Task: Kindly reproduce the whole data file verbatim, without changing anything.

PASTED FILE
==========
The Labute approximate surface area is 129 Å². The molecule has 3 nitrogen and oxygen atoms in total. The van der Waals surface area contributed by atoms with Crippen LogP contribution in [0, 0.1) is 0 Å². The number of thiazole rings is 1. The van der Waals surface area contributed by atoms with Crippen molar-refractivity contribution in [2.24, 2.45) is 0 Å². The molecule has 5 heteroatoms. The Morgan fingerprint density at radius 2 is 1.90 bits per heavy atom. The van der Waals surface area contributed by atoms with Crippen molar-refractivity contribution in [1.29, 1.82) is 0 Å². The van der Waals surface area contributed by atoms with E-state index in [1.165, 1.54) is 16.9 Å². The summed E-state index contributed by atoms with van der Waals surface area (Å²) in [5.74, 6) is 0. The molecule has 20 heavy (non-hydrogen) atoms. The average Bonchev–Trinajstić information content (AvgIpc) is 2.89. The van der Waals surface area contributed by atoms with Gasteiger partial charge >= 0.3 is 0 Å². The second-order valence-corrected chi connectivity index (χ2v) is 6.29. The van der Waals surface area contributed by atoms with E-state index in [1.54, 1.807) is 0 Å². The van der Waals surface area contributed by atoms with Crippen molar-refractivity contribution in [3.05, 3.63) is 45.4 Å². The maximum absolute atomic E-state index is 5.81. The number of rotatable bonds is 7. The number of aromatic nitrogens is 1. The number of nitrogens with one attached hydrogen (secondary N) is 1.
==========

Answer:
The Labute approximate surface area is 129 Å². The molecule has 3 nitrogen and oxygen atoms in total. The van der Waals surface area contributed by atoms with Crippen LogP contribution in [0, 0.1) is 0 Å². The number of thiazole rings is 1. The van der Waals surface area contributed by atoms with Crippen molar-refractivity contribution in [2.24, 2.45) is 0 Å². The molecule has 5 heteroatoms. The Morgan fingerprint density at radius 2 is 1.90 bits per heavy atom. The van der Waals surface area contributed by atoms with Crippen molar-refractivity contribution in [1.29, 1.82) is 0 Å². The van der Waals surface area contributed by atoms with E-state index in [1.165, 1.54) is 16.9 Å². The summed E-state index contributed by atoms with van der Waals surface area (Å²) in [5.74, 6) is 0. The molecule has 20 heavy (non-hydrogen) atoms. The average Bonchev–Trinajstić information content (AvgIpc) is 2.89. The van der Waals surface area contributed by atoms with Gasteiger partial charge >= 0.3 is 0 Å². The second-order valence-corrected chi connectivity index (χ2v) is 6.29. The van der Waals surface area contributed by atoms with E-state index in [1.54, 1.807) is 0 Å². The van der Waals surface area contributed by atoms with Crippen molar-refractivity contribution in [3.05, 3.63) is 45.4 Å². The maximum absolute atomic E-state index is 5.81. The number of rotatable bonds is 7. The number of aromatic nitrogens is 1. The number of nitrogens with one attached hydrogen (secondary N) is 1.